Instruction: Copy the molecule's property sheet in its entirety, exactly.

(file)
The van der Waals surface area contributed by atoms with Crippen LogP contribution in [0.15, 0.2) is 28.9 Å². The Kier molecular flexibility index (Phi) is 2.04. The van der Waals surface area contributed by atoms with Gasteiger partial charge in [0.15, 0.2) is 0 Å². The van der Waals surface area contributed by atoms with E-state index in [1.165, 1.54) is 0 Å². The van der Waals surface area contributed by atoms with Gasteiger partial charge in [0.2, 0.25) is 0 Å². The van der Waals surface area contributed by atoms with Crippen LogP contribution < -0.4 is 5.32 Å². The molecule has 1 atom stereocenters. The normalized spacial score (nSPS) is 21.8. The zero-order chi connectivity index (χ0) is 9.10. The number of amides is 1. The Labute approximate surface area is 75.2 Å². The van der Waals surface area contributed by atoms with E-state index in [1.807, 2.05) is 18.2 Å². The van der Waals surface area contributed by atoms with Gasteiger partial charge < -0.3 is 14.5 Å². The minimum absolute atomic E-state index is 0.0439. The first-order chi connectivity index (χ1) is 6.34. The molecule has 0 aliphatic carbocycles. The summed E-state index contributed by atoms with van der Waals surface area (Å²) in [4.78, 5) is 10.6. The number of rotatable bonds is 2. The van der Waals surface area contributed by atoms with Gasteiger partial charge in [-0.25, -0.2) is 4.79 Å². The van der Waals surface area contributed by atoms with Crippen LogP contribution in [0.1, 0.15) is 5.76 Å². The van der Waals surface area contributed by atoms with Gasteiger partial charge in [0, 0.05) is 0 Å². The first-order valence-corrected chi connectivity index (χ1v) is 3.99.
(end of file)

The van der Waals surface area contributed by atoms with Crippen LogP contribution in [0.15, 0.2) is 28.9 Å². The Kier molecular flexibility index (Phi) is 2.04. The van der Waals surface area contributed by atoms with Gasteiger partial charge in [0.15, 0.2) is 0 Å². The van der Waals surface area contributed by atoms with E-state index in [1.165, 1.54) is 0 Å². The van der Waals surface area contributed by atoms with Gasteiger partial charge in [0.2, 0.25) is 0 Å². The van der Waals surface area contributed by atoms with Crippen LogP contribution < -0.4 is 5.32 Å². The molecule has 1 atom stereocenters. The normalized spacial score (nSPS) is 21.8. The zero-order chi connectivity index (χ0) is 9.10. The number of amides is 1. The Labute approximate surface area is 75.2 Å². The van der Waals surface area contributed by atoms with E-state index in [1.807, 2.05) is 18.2 Å². The van der Waals surface area contributed by atoms with Gasteiger partial charge < -0.3 is 14.5 Å². The minimum absolute atomic E-state index is 0.0439. The first-order chi connectivity index (χ1) is 6.34. The molecule has 0 aliphatic carbocycles. The summed E-state index contributed by atoms with van der Waals surface area (Å²) in [4.78, 5) is 10.6. The number of rotatable bonds is 2. The van der Waals surface area contributed by atoms with Gasteiger partial charge in [-0.25, -0.2) is 4.79 Å². The van der Waals surface area contributed by atoms with Crippen LogP contribution in [0.1, 0.15) is 5.76 Å². The van der Waals surface area contributed by atoms with Gasteiger partial charge in [0, 0.05) is 0 Å². The first-order valence-corrected chi connectivity index (χ1v) is 3.99.